I cut it off twice; it's still too short
                    Oregon, USA

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                    • Many things today seem to undergo major design changes and total make-overs every year or so, which really complicates the repair process. Basic appliances like furnaces often had easily serviceable parts and many were fairly generic so you could fit an industry standard motor or valve or thermocouple and get it working quickly and cheaply. In this case, I totally agree that the assembly should be replaced with a new part, and although $150 seems high, it is not outlandish. And perhaps a repair company could add 50% or even double the cost to account for having to keep a part in stock, or acquire it from a distributor. And then maybe $100/hour and a $75 troubleshooting, estimate, and service call charge. So something less than $500 - but certainly not $700 (unless it was an emergency). Certainly fixing a furnace in June with a normal service appointment is NOT an emergency.

                      Horizon Services advertises that they will make service calls anytime, 24/7, with no extra charge. So maybe they just price all service calls as if they were emergencies.

                      For $700 I would expect a thorough testing of all HVAC equipment, including cleaning and adjustment of the gas burners, replacing air filters, checking calibration of thermostat, checking for leaks and CO, and examination and lubrication of the main air duct blower. My friend even complained of a bad smell when he ran the furnace, and he said it was probably just dust that had accumulated or broken loose during the repair, and eventually would blow out. I joked that it had to blow out the mice and birds that had gotten into the ducts - but my friend was not amused.

                      I think the burners also needed some cleaning and adjustment, as I saw a lot of flickering yellow flames along with the proper blue indicating clean and complete combustion.
                      http://pauleschoen.com/pix/PM08_P76_P54.png
                      Paul , P S Technology, Inc. and MrTibbs
                      USA Maryland 21030

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                      • If you've not got proper combustion going on, could it be bad enough to be generating a not-insignificant amount of carbon monoxide? If so, have they left a repair in a dangerous condition? May well be far from this bad, of course.

                        Birthday tooling delivery arrived today. Spent the evening with a beer on one hand and cleaning up my shiny new angle blocks - went for the with-toe type in the end.
                        Had some other import parts too that needed cleaning, deburring and the holes tapped all the way through. Nothing that couldn't be sorted though.

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                        • Busy in the shop at the moment, feel like I've got my 'shop mojo flowing again finally after recovering from my car accident.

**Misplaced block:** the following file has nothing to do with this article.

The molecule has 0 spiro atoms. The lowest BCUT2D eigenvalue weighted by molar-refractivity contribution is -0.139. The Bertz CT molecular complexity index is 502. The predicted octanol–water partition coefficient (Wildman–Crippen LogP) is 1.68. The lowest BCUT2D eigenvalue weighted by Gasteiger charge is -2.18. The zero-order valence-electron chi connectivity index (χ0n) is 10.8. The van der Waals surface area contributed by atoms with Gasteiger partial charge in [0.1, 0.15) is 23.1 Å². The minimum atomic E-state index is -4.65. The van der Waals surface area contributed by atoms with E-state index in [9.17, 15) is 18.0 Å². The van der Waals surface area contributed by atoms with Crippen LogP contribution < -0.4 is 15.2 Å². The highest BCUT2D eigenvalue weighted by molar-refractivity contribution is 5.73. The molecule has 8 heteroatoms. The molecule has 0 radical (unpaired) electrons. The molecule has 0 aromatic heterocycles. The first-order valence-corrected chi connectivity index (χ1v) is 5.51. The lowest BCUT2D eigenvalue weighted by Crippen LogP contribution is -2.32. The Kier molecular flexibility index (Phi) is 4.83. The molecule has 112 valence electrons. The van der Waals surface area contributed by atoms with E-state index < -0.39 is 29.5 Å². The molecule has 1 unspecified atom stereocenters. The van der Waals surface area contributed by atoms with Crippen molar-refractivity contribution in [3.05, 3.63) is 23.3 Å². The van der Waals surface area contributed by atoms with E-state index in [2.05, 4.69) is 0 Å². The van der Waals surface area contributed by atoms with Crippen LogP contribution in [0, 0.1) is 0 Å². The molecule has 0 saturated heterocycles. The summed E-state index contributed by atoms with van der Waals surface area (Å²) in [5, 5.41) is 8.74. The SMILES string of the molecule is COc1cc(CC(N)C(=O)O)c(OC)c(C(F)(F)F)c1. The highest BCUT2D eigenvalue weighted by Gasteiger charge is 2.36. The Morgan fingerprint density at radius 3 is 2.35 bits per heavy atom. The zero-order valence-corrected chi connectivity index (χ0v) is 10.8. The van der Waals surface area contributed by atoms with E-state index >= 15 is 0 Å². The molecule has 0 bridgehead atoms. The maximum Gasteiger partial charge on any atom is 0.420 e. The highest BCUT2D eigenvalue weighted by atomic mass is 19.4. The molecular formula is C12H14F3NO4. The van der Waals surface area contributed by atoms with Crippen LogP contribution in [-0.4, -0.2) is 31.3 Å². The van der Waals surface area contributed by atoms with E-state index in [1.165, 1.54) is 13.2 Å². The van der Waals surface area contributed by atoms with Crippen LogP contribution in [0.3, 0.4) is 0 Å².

Took out the water heater from the shop, It takes up massive amounts of wall space + lpg cylinders to run it, and in deep winter its a freezing risk if I dont heat the shop. When I wash my hands I use cold water anyway to keep the pores closed until theyre clean, and when I need hot water I have a kettle or a diesel powered steam cleaner. Taking the cold feed out through the wall to a external tap that can be drained down completely in winter, so the kids don't have to have my workshop keys to put the hose on to top off the pool/leave the connection leaking spraying water all over my cnc gear etc.

                          Then onto fixing the flood coolant pump on surface grinder, when switched on it just stayed still, pump sounded like it had dropped a phase (3 phase supply in shop). Grabbed meter, and p3 had gone at the pump, traced it back and it was the coolant switch on the grinder, which is the 1940's original. Being a period switch, it was made with brass innards and serviceable, so it was taken off and cleaned internally with the dremmel with a soft nylon brush on the contacts and reassembled. P3 back, pump working. While I was in there, I found a issue with the machine light and fixed that too.
                          Then flushed (flooded) with success I decided it was time to sort out the hydraulics on the table, its a hydraulic/manual grinder, but unlike the J&S and similar the ways are lubricated by a separate oil pump so no damage from using it manually. When I first got the machine, the hydraulics worked and I like them a lot because it meant large jobs could be ran unattended but the system was hit and miss on the day, then stopped completely a few months back.
                          So off with the covers and observe, and everything is rotating (can see the oldham coupler to the pump rotating anyway!) pull the unions for the hydraulic pump setup, and drag it out. First time I've tackled one, so I'm new to it but not new to hydraulic pumps, so tomorrow I'll clean it up and change the fluids and see where we are from there.

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                          • Got some battery powered pool lights for the kids pool. They have several blink/solid modes but basically sink to the bottom and fill the pool up with light/color. I wonder why they weigh them down with ~1/2" threaded nuts. They are made in china so I figure they must have something less costly than 1/2" nuts to use for weight? Maybe they were defective but they look OK to me. Maybe they are a very limited run. I wonder what the story is behind the 1/2" nuts for weight.

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                            • building a workbench, the length of one wall. this requires much wrestling of plywood sheets, clamping, marking. just allow no distractions, or it will never get done, he says on the internet...

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                              • Note to self, don't leave tank extracted from machine overnight expecting gravity and fate to not cook up some cruel trick for you on your return...
                                Shopping tomorrow, since I have stolen the last of the cat litter from the supplies cupboard in the house, and we have 4 cats...